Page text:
Harassment through social media is covered by existing legislation, such as the Misuse of Communications Act, and we have already seen successful prosecutions in this area. Where the abuse is racist, we can bring that to the attention of the court as an aggravating feature.

This is an area where I would suggest education, both of what not to do and of how easy it is to detect and prosecute these offences, might prevent the criminalisation of otherwise decent people, but I should stress I would never condone the misuse of social media to commit what would be a hate crime if said face to face.

He goes on to say that such matters might be better dealt with by the “sports authorities”, though here he is referring more to racist chanting at game, for example.  Even so, the general tenor of the press release suggests that the CPS is open to hate speech, whether in person or through social media, being tackled by civil society rather than through the courts.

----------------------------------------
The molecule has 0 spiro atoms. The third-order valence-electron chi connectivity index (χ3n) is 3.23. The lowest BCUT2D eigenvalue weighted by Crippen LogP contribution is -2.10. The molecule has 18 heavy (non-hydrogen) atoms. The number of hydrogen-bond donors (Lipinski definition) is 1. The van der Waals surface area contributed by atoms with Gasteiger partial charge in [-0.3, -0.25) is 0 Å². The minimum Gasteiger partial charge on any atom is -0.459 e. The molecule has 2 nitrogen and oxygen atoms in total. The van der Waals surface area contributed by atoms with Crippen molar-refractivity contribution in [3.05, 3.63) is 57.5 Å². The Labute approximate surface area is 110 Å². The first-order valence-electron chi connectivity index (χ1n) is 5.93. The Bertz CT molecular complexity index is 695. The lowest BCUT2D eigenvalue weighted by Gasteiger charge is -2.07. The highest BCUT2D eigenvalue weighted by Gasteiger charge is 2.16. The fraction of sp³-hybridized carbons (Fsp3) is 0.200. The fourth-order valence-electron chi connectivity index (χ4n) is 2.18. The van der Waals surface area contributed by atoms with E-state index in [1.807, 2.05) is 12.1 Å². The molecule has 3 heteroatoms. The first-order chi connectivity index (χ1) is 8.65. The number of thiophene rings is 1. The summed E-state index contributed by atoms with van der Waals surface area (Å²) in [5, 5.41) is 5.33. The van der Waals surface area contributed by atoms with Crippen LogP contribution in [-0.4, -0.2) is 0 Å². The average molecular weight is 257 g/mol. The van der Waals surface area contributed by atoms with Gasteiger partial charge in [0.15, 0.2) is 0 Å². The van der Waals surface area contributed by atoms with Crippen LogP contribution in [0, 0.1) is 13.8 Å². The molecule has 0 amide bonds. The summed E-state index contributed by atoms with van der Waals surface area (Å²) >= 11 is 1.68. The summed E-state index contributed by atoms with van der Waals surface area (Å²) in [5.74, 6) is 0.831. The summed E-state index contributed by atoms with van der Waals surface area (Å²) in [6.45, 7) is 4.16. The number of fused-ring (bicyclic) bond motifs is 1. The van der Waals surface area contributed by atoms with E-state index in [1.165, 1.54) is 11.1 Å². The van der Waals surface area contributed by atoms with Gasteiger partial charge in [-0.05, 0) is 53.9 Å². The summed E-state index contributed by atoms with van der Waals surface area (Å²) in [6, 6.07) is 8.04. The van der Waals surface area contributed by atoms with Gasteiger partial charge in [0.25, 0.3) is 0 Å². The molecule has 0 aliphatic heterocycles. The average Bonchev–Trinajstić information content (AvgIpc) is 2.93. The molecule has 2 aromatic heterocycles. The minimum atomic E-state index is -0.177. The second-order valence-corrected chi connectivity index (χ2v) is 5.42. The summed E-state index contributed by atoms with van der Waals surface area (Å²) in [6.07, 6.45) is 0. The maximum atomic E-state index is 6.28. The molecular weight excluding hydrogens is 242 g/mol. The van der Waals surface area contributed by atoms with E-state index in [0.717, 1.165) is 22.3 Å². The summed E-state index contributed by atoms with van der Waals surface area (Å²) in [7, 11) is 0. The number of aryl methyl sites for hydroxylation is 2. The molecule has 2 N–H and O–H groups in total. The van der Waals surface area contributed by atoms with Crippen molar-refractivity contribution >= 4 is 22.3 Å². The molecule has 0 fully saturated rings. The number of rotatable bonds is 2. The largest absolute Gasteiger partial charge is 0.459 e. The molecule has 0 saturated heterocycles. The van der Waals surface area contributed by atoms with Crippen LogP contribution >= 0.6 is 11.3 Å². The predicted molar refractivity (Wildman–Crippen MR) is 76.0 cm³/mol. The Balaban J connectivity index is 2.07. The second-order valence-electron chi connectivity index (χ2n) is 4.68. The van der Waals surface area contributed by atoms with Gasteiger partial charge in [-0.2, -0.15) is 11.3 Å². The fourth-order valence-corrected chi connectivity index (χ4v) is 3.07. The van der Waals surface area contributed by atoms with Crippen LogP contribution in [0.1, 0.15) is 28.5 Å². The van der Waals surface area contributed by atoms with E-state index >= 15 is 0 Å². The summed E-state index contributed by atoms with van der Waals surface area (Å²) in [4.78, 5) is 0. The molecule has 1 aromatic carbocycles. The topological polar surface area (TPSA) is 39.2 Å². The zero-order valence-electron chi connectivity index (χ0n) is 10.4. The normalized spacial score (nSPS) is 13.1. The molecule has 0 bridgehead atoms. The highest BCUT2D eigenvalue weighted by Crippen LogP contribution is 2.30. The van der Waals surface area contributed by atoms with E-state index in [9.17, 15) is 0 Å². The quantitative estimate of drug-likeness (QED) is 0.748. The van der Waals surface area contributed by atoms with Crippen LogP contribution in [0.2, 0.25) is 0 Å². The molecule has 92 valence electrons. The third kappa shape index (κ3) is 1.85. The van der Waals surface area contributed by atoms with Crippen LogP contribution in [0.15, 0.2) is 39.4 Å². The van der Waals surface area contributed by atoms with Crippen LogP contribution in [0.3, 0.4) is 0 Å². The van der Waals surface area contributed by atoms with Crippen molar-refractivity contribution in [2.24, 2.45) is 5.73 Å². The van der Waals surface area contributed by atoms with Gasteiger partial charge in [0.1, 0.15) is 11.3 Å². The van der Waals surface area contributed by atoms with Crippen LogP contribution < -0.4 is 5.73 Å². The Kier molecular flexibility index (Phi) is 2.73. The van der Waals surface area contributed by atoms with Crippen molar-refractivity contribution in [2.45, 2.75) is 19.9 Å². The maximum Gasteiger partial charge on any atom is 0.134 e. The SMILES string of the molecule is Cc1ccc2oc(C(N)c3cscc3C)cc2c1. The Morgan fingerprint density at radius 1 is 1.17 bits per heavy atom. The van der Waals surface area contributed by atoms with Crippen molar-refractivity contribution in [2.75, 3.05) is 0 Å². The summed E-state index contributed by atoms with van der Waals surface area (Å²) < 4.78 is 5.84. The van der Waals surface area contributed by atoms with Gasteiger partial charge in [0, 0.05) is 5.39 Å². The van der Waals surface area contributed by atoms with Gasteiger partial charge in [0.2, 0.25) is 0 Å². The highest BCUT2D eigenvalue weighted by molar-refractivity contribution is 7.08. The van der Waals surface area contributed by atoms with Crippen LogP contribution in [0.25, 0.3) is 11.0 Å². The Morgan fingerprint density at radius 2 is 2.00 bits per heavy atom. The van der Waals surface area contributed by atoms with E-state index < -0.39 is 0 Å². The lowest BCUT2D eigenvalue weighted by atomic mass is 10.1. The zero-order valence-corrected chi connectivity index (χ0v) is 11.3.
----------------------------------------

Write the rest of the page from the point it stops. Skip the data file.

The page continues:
This appears to be a step in the right direction, and it fits neatly with one of the “factors tending against prosecution” set out in the CPS’s Public Interest Test Code, in cases where:

The seriousness and the consequences of the offending can be appropriately dealt with by an out-of-court disposal which the suspect accepts and with which he or she complies.

More importantly, it fits with the overriding principle, set out by the Attorney General in 1951 and highlighted in the Code , that:

 It has never been the rule in this country – I hope it never will be – that suspected criminal offences must automatically be the subject of prosecution.

The left, and Labour in particular, should show some maturity by welcoming this intervention from the CPS, rather than simply indulging in Cohen-style “The law is an ass” rants.  That won’t get us very far, whereas actually taking time to understand the legal process, the best point to apply pressure to it, might.